How can local governments improve security in conflict-affected areas? What challenges affect the local government’s ability to promote the rule of law? And how will conducting a thorough conflict and security assessment help ensure stability at the local level? This course will teach you about the underlying principles of community security and how best to apply its basic components.
Conflict and its myriad forms — interstate war, intrastate rebellion, armed militia’s destabilizing a region, violent extremism or social exclusion — affect all, especially at the local level. Understanding the root causes and drivers of conflict is one of several steps necessary to ensure local security.
In this training, you will gain specific knowledge, tailored approaches and practical tools to help you conduct a thorough conflict and security analysis. International experts will guide the discussion to impart a better understanding of how stakeholders at the different levels of government can promote positive conflict transformation.
Specific attention will be given to the concept of community security and its underlying principles. Using a diverse set of case studies, along with interactive workshop sessions and a simulation exercise, you will learn how to develop and implement a security plan.
Security at the local level can only be reached with an integrated approach focusing on immediate quick-wins and sustainable long-term solutions. Not only the security and justice sector, but all actors at the different governance layers play an essential role in achieving this goal. The course will take place in The Hague from 28 October to 8 November 2019.
- The training will take place from 28 October – 8 November 2019.
- The application deadline is 13 September 2019.
- Group discounts are available if you participate with three or more colleagues.
- For general inquiries, please contact email@example.com or call +(31) 70 37 38 695.
The course will help you:
- understand the root causes and dynamics of conflict;
- increase knowledge of the different approaches and tools for conflict mapping and conduct a conflict analysis;
- gain more insight into the roles of different governmental, security and judicial institutions in conflict transformation and restoring security;
- reflect critically on the general notions of Rule of Law, its dilemmas and its implementation at the local level;
- understand the need for comprehensive security programming and community-driven approaches to reintegration, prevention of violent extremism, local economic development and social cohesion;
- apply the lessons learnt in the simulation exercise.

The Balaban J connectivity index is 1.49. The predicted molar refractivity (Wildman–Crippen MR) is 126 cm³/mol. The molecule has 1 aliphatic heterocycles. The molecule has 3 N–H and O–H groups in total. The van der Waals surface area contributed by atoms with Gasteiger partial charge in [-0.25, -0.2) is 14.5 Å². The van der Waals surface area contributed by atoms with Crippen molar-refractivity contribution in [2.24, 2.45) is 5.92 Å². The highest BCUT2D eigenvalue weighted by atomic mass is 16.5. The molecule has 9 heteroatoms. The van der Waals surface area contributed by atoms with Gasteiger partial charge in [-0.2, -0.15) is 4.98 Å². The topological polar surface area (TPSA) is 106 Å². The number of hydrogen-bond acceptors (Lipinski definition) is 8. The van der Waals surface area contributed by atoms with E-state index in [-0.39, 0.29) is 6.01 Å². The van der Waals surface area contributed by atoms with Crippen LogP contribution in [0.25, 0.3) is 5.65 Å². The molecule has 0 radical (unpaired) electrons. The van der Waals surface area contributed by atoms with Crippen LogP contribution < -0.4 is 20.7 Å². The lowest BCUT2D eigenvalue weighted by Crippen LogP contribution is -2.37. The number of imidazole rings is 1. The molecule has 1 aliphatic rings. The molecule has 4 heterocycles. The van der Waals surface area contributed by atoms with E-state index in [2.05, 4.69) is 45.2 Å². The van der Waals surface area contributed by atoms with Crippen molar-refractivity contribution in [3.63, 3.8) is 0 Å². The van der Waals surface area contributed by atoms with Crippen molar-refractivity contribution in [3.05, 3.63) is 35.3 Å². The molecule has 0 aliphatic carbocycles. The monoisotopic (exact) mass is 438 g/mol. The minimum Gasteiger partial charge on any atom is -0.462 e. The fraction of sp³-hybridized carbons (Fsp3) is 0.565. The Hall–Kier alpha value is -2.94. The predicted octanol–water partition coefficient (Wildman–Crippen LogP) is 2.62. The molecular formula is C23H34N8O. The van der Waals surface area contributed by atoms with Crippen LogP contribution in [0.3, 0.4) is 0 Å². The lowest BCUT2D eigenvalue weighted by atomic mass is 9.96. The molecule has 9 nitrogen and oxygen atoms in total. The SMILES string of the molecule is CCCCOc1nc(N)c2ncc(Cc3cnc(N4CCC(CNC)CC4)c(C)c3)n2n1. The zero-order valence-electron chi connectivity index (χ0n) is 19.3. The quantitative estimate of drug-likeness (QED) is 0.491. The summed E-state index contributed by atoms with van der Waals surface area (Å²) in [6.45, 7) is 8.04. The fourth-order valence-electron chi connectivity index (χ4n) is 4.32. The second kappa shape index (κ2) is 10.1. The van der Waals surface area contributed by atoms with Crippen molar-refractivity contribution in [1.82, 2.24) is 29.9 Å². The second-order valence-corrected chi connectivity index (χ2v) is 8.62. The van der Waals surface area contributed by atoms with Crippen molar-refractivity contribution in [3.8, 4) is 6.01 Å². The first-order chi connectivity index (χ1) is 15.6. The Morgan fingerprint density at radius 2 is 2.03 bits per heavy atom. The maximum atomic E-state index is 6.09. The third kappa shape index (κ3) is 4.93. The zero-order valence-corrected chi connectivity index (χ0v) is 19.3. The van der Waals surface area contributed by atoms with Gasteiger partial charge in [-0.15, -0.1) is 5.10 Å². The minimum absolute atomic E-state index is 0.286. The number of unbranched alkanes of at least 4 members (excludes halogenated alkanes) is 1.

After successful completion of the course, you will receive a certificate from The Hague Academy for Local Governance.
Professionals from government agencies, civil society, and non-governmental organisations, as well as international institutions, who have been working directly with or on issues related to conflict-affected areas.
Experts and Experience
Contributions to this course come from renowned experts and practitioners with extensive experience in the field of the rule of law and local security in conflict-affected settings. Case studies will focus on multiple contexts including, but not limited, to Bosnia and Herzegovina, South Sudan, Syria, Indonesia and Kenya.
A field visit to the International Criminal Court will complement the curriculum and challenge your thinking of how the rule of law should restore local security. Using a simulation exercise, you will apply the knowledge and skills acquired during the training to develop a thorough local security plan.
As director of Transition International, Irma supports social and economic development in transition processes, with a special focus on vulnerable groups and gender. She has a broad international experience in vocational and business training, labour market analyses, small business set-up and private sector development.
Brianne McGonigle Leyh
Brianne is an Associate Professor with Utrecht University’s Netherlands Institute of Human Rights where she specializes in human rights, transitional justice, victims’ rights, and international criminal law and procedure. She is an Executive Editor of the Netherlands Quarterly of Human Rights, a member of the Utrecht Young Academy, and Senior Counsel with the Public International Law & Policy Group (PILPG). In 2011 she obtained her PhD from Utrecht University where she wrote her award-winning dissertation on victim participation in international criminal proceedings.
Chris van der Borgh
Chris is an assistant professor at the Centre for Conflict Studies at Utrecht University in the Netherlands. He specializes in conflict analysis, political development and international conflict resolution and peacebuilding. His recent research deals with the contentious processes of international intervention and post-war reconstruction. He has extensive field experience both as a practitioner and a scholar.
Dion van den Berg